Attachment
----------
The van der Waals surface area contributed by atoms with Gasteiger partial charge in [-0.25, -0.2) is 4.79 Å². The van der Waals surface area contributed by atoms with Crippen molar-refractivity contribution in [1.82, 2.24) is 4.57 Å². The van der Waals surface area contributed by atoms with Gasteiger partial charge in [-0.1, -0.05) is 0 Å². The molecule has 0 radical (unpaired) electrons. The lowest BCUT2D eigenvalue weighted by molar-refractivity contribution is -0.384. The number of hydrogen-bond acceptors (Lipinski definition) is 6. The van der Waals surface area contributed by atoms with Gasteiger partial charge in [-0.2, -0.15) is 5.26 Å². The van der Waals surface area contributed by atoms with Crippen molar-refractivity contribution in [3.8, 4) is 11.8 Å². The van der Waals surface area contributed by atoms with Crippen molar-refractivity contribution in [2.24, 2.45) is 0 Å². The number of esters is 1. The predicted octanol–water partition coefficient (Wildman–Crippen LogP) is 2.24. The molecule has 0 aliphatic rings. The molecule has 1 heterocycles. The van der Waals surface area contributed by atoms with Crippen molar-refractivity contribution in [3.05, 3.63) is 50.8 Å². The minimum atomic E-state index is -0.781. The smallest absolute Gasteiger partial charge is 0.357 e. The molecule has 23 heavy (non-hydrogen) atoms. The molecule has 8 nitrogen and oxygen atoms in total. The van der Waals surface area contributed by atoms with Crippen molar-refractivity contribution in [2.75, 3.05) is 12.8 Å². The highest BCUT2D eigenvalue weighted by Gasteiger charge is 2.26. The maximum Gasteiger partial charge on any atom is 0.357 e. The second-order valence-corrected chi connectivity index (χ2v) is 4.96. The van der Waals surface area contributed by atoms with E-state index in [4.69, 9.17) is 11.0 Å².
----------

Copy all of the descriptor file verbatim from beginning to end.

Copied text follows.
The van der Waals surface area contributed by atoms with Gasteiger partial charge in [-0.25, -0.2) is 4.79 Å². The van der Waals surface area contributed by atoms with Crippen molar-refractivity contribution in [1.82, 2.24) is 4.57 Å². The van der Waals surface area contributed by atoms with Gasteiger partial charge in [-0.1, -0.05) is 0 Å². The molecule has 0 radical (unpaired) electrons. The lowest BCUT2D eigenvalue weighted by molar-refractivity contribution is -0.384. The number of hydrogen-bond acceptors (Lipinski definition) is 6. The van der Waals surface area contributed by atoms with Gasteiger partial charge in [-0.2, -0.15) is 5.26 Å². The van der Waals surface area contributed by atoms with Crippen molar-refractivity contribution in [3.8, 4) is 11.8 Å². The van der Waals surface area contributed by atoms with Crippen molar-refractivity contribution in [2.24, 2.45) is 0 Å². The number of esters is 1. The predicted octanol–water partition coefficient (Wildman–Crippen LogP) is 2.24. The molecule has 0 aliphatic rings. The molecule has 1 heterocycles. The van der Waals surface area contributed by atoms with Crippen molar-refractivity contribution in [3.05, 3.63) is 50.8 Å². The minimum atomic E-state index is -0.781. The smallest absolute Gasteiger partial charge is 0.357 e. The molecule has 23 heavy (non-hydrogen) atoms. The molecule has 8 nitrogen and oxygen atoms in total. The van der Waals surface area contributed by atoms with Crippen molar-refractivity contribution in [2.75, 3.05) is 12.8 Å². The highest BCUT2D eigenvalue weighted by Gasteiger charge is 2.26. The maximum Gasteiger partial charge on any atom is 0.357 e. The second-order valence-corrected chi connectivity index (χ2v) is 4.96. The van der Waals surface area contributed by atoms with E-state index in [4.69, 9.17) is 11.0 Å².